|Marlborough House Gardens||Westminster|
Marlborough House Garden was built as a town mansion by Sir Christopher Wren, and still possesses much of the extent and layout of its original garden. It was commissioned by the first Duke of Marlborough but the idea for a town house was that of Sarah, Duchess of Marlborough, who secured the lease of the site from Queen Anne. The Dukes of Marlborough had the house until 1817, after which it became a royal residence, last used by Queen Mary, who had a revolving summerhouse built in the garden. The garden is largely lawn, sloping to the south and west boundary walls, with gravel paths and some formal beds; to the east is less formal shrubbery, a woodland path and pet cemetery for royal pets including Queen Alexandra's dogs.
The information shown above was correct at the time of the last update 01/06/2005
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Photo: Gavin Gardiner
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Marlborough House Garden is a former 'town mansion and genuine `hotel particulier' of 1707-11' built to a design of Sir Christopher Wren, which still possesses much of the extent of its original garden. It was commissioned by the first Duke of Marlborough but the idea for a town house was his Duchess Sarah's. She secured the lease of the site from Queen Anne and chose Wren in preference to Sir John Vanbrugh as architect, although she fell out with Wren during construction and supervised the completion of the house herself. She laid the foundation stone in 1709 and it was completed in 1711, the actual design probably drawn by Wren's son under his father's supervision. Sarah died here in 1744, and the Dukes of Marlborough had the house until 1817, after which it was given as the London home to Princess Charlotte and Prince Leopold of Saxe-Coburg-Saalfeld. After Charlotte's death Prince Leopold continued to use Marlborough House until he became King of the Belgians in 1831, the same year of William IV's accession to the throne, whose consort Queen Adelaide was granted the house for life in the event of widowhood.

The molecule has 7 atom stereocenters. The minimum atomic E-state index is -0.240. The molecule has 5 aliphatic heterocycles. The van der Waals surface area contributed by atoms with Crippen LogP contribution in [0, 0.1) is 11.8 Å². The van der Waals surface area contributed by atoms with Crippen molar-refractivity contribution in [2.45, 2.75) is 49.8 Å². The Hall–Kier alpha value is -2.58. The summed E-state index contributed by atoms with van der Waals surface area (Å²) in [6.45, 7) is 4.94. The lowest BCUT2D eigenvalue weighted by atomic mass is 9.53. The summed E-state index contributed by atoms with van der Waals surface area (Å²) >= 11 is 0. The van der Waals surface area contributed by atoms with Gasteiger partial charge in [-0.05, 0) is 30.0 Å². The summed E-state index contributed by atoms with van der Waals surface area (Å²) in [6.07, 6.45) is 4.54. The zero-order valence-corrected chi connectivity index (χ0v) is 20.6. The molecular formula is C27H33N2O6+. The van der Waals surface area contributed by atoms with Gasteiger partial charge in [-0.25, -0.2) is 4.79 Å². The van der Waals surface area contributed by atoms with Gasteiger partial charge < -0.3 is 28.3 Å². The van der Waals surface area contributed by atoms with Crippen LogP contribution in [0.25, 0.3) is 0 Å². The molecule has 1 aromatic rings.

The Queen Dowager continued to spend time here after the King's death and gave a wedding banquet for Queen Victoria and Prince Albert. After Queen Adelaide's death it was settled on the Prince of Wales, later Edward VII as his residence from the age of 18. At that time it was substantially altered by Sir James Pennethorne, chief architect at the Office of Works. It continued in royal occupation into the 1950s, by the Duke of York later George V, Edward VII's widow Queen Alexandra, and finally Queen Mary on the death of George V came to Marlborough House in 1936 and died here in 1953. In 1959 Elizabeth II placed it at the disposal of the Government as a Commonwealth Centre, which it became in 1962, becoming the headquarters of the Commonwealth Secretariat in 1965.
The garden appears on Horwood's plan of 1746 as divided into large rectangular garden plots; this layout was simplified by the late C18th with the creation of large round and oval shrubberies sprinkled over an extensive lawn. Today the garden is largely maintained in its C18th format with a number of large plain expanses of lawn intersected with gravel paths. At the southern and western boundaries bordering The Mall and Marlborough Road respectively, the lawns bank upwards enabling residents to see over the high boundary wall from the gravel path, against these walls are formal beds. At the eastern boundary is a less formal extensive shrubbery with a woodland path and a pet cemetery where the gravestones include Queen Alexandra's dogs Muff, Tiny and Joss and one to Benny the Bunny. In front of the east wing of the house is a revolving timber summerhouse with thatched roof that was commissioned by Queen Mary, the last royal resident of the house. In the south-east corner of the garden is a brick-built gazebo. A sheltered area of the garden is planted with shrubs from South Africa, New Zealand and Australia. Trees found in the gardens include horse chestnut, sycamore, London plane, red oak, magnolia grandiflora, pin oak, evergreen oaks planted as a screen before the memorial to Queen Alexandra was sited, maidenhair tree and common lime.
The gardens are invisible to general view being protected by its high brick wall with a stone coping, surmounted with prickly spikes. The wall is site of two monuments, Sir Alfred Gilbert's Art Nouveau memorial to Queen Alexandra (opposite St James's Palace courtyard) and, on the corner, a weak plaque to Queen Mary by Sir W Reid Dick.
Marlborough House leaflet, Commonwealth Secretariat, 2004; Ben Weinreb & Christopher Hibbert, 'The London Encyclopaedia' (Macmillan, revised ed. 1993), p.498; Simon Bradley and Nikolaus Pevsner, 'The Buildings of England London 6: Westminster', (Yale University Press, 2003)